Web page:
sand sculptureThis year marks the centennial anniversary of Clearwater, Florida. The one hundredth birthday of the community was marked with a sand sculpture of a giant birthday cake at the exit to the event. Another local feature that made its welcome return to the Sugar Sand Festival was Winter the dolphin, this time with her friend Hope to help her along. The two real-life dolphins star in the Dolphin Tale movies which have brought a dose of unexpected fame to the area. Sand sculpting contestThe other sculptures that did not follow the fairy tale theme were those from the sculpting contest. A handful of artists pitted their skills against one another at the south end of the large tent. All contest designs were well done, as you might imagine, some including remarkably intricate detail. The the contestant themes ranted from  mechanical structures to the abstract art in three dimensions. Visitors were encouraged to vote for their favorites.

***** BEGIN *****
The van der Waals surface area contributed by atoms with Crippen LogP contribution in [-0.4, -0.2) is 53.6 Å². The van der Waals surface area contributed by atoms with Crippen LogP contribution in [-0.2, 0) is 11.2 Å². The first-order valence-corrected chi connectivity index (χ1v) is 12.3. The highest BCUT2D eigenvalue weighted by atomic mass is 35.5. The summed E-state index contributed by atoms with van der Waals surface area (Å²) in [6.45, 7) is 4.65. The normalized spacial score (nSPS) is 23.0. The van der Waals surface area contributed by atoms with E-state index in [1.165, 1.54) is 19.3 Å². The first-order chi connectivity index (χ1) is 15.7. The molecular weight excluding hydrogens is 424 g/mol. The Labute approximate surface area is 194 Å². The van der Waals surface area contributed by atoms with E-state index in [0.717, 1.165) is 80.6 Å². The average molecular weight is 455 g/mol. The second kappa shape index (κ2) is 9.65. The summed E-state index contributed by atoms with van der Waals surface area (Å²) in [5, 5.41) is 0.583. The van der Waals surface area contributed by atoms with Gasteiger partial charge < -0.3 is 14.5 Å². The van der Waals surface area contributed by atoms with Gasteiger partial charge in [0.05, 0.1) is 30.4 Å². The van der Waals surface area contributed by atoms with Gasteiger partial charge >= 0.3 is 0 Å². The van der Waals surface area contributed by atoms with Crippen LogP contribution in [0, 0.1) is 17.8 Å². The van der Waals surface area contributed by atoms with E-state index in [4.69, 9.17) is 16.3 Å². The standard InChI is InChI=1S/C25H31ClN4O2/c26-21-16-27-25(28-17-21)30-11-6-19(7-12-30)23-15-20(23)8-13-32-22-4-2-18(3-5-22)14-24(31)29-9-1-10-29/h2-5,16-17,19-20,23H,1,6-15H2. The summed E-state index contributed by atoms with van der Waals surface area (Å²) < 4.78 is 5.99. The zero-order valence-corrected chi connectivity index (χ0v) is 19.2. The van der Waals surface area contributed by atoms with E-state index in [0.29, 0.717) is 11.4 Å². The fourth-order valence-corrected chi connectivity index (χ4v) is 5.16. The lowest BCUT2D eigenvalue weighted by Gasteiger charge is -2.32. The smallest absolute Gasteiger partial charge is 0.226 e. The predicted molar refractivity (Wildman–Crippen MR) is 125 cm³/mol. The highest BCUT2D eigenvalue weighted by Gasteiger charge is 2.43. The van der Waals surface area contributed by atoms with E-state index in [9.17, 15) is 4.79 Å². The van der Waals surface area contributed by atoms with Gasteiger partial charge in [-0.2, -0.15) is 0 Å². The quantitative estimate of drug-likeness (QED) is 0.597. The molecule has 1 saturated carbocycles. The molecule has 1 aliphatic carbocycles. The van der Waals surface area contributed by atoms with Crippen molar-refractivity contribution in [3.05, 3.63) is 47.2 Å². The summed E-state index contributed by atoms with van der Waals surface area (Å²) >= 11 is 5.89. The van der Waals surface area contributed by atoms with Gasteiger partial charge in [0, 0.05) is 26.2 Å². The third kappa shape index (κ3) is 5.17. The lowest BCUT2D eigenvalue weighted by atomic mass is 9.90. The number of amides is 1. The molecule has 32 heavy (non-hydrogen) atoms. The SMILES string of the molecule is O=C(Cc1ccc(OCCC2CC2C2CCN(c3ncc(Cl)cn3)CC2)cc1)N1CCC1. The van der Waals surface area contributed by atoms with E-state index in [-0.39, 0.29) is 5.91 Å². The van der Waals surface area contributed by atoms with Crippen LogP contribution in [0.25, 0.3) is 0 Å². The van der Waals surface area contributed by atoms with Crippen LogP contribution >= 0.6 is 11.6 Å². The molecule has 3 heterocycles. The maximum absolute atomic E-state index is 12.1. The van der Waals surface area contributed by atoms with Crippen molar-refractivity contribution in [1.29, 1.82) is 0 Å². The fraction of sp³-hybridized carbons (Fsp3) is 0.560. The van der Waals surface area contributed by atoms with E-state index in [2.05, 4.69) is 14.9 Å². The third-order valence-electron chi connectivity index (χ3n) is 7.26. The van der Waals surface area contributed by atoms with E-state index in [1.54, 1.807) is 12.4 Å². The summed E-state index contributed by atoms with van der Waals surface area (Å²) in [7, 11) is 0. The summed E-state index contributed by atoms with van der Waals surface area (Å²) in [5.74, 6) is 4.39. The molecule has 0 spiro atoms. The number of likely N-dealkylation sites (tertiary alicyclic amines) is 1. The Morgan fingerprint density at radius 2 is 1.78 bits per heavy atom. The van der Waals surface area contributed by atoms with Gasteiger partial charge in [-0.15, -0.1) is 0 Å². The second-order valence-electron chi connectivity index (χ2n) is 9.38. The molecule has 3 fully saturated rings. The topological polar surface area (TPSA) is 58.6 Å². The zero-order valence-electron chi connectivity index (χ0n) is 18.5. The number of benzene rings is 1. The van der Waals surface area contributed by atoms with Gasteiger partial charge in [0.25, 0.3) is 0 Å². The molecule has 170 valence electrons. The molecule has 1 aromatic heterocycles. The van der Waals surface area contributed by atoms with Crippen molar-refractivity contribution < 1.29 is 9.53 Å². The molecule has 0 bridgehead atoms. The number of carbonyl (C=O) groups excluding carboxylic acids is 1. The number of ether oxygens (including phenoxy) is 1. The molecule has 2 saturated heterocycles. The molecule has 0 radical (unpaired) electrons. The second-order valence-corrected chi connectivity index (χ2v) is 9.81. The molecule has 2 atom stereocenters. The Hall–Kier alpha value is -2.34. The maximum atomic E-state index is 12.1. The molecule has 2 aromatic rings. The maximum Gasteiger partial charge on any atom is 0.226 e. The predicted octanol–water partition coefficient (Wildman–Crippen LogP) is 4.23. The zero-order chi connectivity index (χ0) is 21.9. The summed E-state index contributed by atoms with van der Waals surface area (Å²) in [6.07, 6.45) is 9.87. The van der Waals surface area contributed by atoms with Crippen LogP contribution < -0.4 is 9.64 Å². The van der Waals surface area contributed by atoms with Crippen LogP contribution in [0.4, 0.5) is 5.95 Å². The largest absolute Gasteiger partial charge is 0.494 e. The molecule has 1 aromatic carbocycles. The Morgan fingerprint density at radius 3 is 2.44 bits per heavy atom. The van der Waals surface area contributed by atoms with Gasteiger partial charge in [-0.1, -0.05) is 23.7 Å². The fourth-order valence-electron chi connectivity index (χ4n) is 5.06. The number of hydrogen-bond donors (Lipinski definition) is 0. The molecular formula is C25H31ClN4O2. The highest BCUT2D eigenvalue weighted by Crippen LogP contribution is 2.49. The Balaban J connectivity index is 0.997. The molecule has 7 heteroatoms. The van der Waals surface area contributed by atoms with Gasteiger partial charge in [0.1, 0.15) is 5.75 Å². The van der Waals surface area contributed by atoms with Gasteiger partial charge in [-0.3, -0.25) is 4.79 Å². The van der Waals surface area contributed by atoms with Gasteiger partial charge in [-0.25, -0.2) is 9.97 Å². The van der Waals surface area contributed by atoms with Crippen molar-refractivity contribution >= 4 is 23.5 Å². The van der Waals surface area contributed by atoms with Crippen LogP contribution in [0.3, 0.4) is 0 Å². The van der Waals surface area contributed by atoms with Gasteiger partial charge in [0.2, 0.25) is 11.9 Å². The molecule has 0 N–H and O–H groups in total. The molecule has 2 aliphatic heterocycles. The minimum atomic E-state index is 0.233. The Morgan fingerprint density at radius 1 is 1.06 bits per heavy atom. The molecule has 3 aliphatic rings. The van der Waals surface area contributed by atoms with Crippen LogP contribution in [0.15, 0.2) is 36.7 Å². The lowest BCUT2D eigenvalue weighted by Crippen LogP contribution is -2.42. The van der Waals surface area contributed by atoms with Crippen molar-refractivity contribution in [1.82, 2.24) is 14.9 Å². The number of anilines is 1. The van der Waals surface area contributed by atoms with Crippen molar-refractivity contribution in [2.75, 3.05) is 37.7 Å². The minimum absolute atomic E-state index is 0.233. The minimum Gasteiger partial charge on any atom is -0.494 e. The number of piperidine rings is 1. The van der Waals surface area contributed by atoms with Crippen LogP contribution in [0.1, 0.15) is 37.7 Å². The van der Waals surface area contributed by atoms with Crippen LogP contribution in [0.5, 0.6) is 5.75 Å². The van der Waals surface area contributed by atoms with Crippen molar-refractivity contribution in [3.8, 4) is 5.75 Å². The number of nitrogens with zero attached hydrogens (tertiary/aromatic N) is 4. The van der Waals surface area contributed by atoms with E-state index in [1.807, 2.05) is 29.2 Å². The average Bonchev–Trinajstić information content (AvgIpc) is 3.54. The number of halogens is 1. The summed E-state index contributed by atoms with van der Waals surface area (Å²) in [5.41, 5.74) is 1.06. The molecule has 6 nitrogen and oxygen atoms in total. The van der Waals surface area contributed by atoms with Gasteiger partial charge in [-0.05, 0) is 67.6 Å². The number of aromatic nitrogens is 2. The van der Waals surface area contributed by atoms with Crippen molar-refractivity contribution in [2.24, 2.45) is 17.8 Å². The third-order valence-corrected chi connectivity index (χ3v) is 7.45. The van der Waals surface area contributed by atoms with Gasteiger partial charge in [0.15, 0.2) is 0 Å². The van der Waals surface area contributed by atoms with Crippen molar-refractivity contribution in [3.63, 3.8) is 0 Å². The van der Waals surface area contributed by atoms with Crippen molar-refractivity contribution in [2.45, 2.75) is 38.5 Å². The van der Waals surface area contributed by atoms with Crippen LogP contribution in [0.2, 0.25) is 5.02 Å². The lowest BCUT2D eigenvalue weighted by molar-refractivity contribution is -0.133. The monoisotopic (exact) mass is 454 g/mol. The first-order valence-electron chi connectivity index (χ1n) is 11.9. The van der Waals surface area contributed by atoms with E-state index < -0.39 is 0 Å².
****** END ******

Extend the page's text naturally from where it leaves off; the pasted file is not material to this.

Sand Sculpting Artists

GoldielocksOne of the best features of the 2015 Sugar Sand Festival was the upkeep of the sculptures. Not only were sculpted pieces maintained and repaired throughout, new pieces appeared all week long. Team Sandtastic, a traveling group of sand sculpture artists, was responsible for the majority of the sculptures seen at the event. A talk with one of the team members revealed some interesting tidbits. Fairy Tale CastleThe one sculptor we spoke with was responsible for several tons of sculpted sand within the tent. The event itself boasted a weigh in of 1000 tons of sand. An interesting and interactive feature was the chance to get a photograph in front of a giant fairy tale castle made by the team. Guests could take home the photo from a booth outside that also sold photo booklets from the event.

 

Pier 60 Festivities